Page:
“It’s kind of the perfect combination,” the now-healthy Brown told the Star. “It’s golf and it’s Riley and I would do anything for Riley to try and figure out how to pay them back.”
Read the full story here.
Curator Mark Ruschman and his colleagues in UIndy’s Department of Art & Design have put together another strong season of exhibitions and events for the coming year at the Christel DeHaan Fine Arts Center Gallery.
The gallery is open 9 a.m. to 9 p.m. weekdays, and admission is always free. It makes a great stop before and after performance events in the adjacent Ruth Lilly Performance Hall. Aside from teaching at UIndy, Ruschman is a noted art dealer and chief fine arts curator for the Indiana State Museum and Historic Sites. For more information, call (317) 788-3253 or visit www.uindy.edu/arts/art
The 2014-2015 season includes:
This retrospective show highlights a decade of work by the Indianapolis-based arts and community-building collective Big Car, as its affiliated artists have experimented with collaborative projects, programs and exhibitions ranging from surreal performances to family-friendly social engagement. Visitors will experience an interactive, multimedia timeline of past work and also can take part in new work being made in the gallery space. During the Sept. 8 reception, attendees can enjoy a live showcase in the adjacent Ruth Lilly Performance Hall, featuring an eclectic lineup of performers who have entertained audiences in partnership with Big Car over the past 10 years.
Ed Funk: Printmaker, Painter
Reception: 4-6 p.m. Oct. 6
Ed Funk was a printmaker and painter active in the Indianapolis art scene from the 1980s until his death in 2013. From lithography to woodcuts, he experimented with new approaches to printmaking while pushing the abstraction of form. The Navy veteran also was known to many in Indianapolis and across the country as the owner of Dolphin Papers art supply company, and he was an invaluable resource to students and artists from all walks of life.
As UIndy’s Woodrow Wilson Indiana Teaching Fellowship program begins its sixth year of preparing math and science teachers for underserved Indiana schools, its numbers tell a tale of success.
The program is aimed at recent graduates and career-changers from STEM-related fields. The fellows undergo an intensive one-year master’s degree program that, from the very beginning, places them in local schools for observation and supervised student teaching. The UIndy fellows undergo rigorous coursework – developed collaboratively by the School of Education and the College of Arts & Sciences – and emerge with a three-year commitment to teach math or science in a high-need urban or rural school.
Of the 51 fellows who completed the program in its first four years, all found teaching jobs upon graduation, and 45 of them taught in local schools this past year, says UIndy program director Deborah Sachs. Almost half of them work at schools that partner in the program by hosting student teachers or site visits. Of the seven graduates from the most recent fifth cohort, six already are employed for the fall.
“Our fellows are highly sought after by administrators, who say they are not typical first-year teachers,” Sachs says.
The first season is more than a year away, but the UIndy men’s and women’s lacrosse program leads a story in this week’s Indianapolis Business Journal. Sports business reporter Anthony Schoettle talks with Sue Willey, our VP for Intercollegiate Athletics, about why adding the sport is a strategic move for Midwestern universities. Subscribers can read the story here.
Leading lacrosse website laxpower.com also picked up the news about the coaching team hired to launch the sport at UIndy. Learn more about coaches Greg Stocks and Jillian Howley at the Athletics website.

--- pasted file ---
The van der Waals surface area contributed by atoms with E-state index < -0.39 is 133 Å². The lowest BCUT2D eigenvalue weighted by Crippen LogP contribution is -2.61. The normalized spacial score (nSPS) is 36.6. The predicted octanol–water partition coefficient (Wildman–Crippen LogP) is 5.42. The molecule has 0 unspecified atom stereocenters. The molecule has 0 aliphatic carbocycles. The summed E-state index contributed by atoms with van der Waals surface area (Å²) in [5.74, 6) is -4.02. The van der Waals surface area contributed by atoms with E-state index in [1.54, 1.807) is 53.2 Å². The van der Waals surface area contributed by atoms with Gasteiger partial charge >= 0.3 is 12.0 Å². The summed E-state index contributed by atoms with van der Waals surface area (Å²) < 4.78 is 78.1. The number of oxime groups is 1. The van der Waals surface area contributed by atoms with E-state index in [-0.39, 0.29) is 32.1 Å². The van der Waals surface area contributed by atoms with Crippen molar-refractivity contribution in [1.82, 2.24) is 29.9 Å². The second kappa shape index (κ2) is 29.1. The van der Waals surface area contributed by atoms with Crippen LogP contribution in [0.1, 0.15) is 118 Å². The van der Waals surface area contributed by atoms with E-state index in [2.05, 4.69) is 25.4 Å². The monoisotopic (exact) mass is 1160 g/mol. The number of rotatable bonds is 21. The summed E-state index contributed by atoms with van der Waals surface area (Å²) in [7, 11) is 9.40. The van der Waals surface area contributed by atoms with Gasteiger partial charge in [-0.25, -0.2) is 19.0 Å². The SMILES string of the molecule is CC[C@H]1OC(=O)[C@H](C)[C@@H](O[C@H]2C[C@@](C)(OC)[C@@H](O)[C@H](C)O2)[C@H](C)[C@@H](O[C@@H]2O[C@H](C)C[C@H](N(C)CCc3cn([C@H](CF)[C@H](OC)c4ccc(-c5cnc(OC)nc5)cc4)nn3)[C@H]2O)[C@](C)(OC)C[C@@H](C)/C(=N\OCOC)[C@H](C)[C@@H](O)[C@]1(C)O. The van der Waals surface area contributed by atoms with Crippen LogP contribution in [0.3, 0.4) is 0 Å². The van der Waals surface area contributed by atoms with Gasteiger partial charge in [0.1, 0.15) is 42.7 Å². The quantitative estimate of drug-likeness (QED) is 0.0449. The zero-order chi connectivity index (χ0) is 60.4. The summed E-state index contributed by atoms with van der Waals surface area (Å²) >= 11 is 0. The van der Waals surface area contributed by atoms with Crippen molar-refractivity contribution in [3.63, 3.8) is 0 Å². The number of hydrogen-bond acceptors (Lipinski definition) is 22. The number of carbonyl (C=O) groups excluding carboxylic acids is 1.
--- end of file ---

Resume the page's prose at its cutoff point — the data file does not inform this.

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UIndy’s first couple, Rob and Wilmara Manuel, are featured in a NUVO Newsweekly story about last week’s naturalization ceremony in Indianapolis, where 101 local residents became U.S. citizens just in time for the Fourth of July. The Manuels were guest speakers for the event.
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The UIndy forensics team led by Dr. Krista Latham continues to gain attention for its humanitarian work in southern Texas, where the group seeks to identify the remains of migrants who have died while pursuing new lives in the United States.
Foreign Affairs magazine covers the project in a piece headlined “Northbound: What happens after crossing the border,” which can be read here (free registration required). The story also is available at the website of writer Ananda Rose, who is exploring the technical aspects of the work for a separate upcoming piece in Scientific American magazine.
The Corpus Christi Caller-Times — following up on a story that spread worldwide last month — just published another piece on the project, this time focusing on the science involved. The online version is available only to subscribers, but the text is below.
Professor Christopher Schmidt of UIndy’s Department of Anthropology is celebrated in an Indianapolis Star column headlined “5 overlooked yet influential Hoosiers.”
Schmidt, director of the department’s Indiana Prehistory Laboratory, is cited for accomplishments including a student archeological dig that uncovered a 10,000-year-old bone tool, the oldest ever documented in Indiana. He’s one of just two contemporary figures on the list, which also includes 1830s Indian leader Chief Menominee and Underground Railroad supporters Levi and Catharine Coffin.
The Star piece was penned by award-winning journalist, author and historian Nelson Price, host of the Hoosier History Live! radio show. He has featured Schmidt twice on the program, which airs at noon Saturdays on UIndy’s WICR-FM/HD.
Though it’s not clear that an internationally known scientist can be considered “overlooked” (Price himself uses the term “under-known”), we agree Dr. Schmidt is influential and deserves any attention he gets. Not one to rest on his laurels, he and his students have kept busy recently with projects including a May trip to Italy to study victims of the A.D. 79 eruption of Vesuvius, as well as a study of teeth from burials at Britain’s Canterbury Cathedral to learn about the diet and social roles of medieval children.
Read Price’s Star story here.